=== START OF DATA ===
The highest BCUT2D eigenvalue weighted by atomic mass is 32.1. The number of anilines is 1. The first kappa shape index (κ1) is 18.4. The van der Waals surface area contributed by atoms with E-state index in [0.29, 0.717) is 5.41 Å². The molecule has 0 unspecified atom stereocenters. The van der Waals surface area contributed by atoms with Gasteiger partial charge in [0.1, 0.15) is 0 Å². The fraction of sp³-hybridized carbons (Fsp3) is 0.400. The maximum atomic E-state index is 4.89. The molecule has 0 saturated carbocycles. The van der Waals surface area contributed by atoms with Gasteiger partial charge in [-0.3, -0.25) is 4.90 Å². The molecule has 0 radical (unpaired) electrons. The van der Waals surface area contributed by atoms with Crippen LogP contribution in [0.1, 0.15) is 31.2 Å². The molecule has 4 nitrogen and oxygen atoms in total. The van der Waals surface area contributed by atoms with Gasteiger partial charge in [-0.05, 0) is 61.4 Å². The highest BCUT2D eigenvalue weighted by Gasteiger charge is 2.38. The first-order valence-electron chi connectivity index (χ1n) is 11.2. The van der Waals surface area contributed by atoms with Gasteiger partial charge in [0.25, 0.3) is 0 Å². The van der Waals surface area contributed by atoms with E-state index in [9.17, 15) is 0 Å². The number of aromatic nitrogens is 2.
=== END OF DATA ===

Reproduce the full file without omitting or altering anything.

The highest BCUT2D eigenvalue weighted by atomic mass is 32.1. The number of anilines is 1. The first kappa shape index (κ1) is 18.4. The van der Waals surface area contributed by atoms with E-state index in [0.29, 0.717) is 5.41 Å². The molecule has 0 unspecified atom stereocenters. The van der Waals surface area contributed by atoms with Gasteiger partial charge in [0.1, 0.15) is 0 Å². The fraction of sp³-hybridized carbons (Fsp3) is 0.400. The maximum atomic E-state index is 4.89. The molecule has 0 saturated carbocycles. The van der Waals surface area contributed by atoms with Gasteiger partial charge in [-0.3, -0.25) is 4.90 Å². The molecule has 0 radical (unpaired) electrons. The van der Waals surface area contributed by atoms with Crippen LogP contribution in [0.1, 0.15) is 31.2 Å². The molecule has 4 nitrogen and oxygen atoms in total. The van der Waals surface area contributed by atoms with Gasteiger partial charge in [-0.05, 0) is 61.4 Å². The highest BCUT2D eigenvalue weighted by Gasteiger charge is 2.38. The first-order valence-electron chi connectivity index (χ1n) is 11.2. The van der Waals surface area contributed by atoms with Gasteiger partial charge in [0.25, 0.3) is 0 Å². The van der Waals surface area contributed by atoms with E-state index in [9.17, 15) is 0 Å². The number of aromatic nitrogens is 2.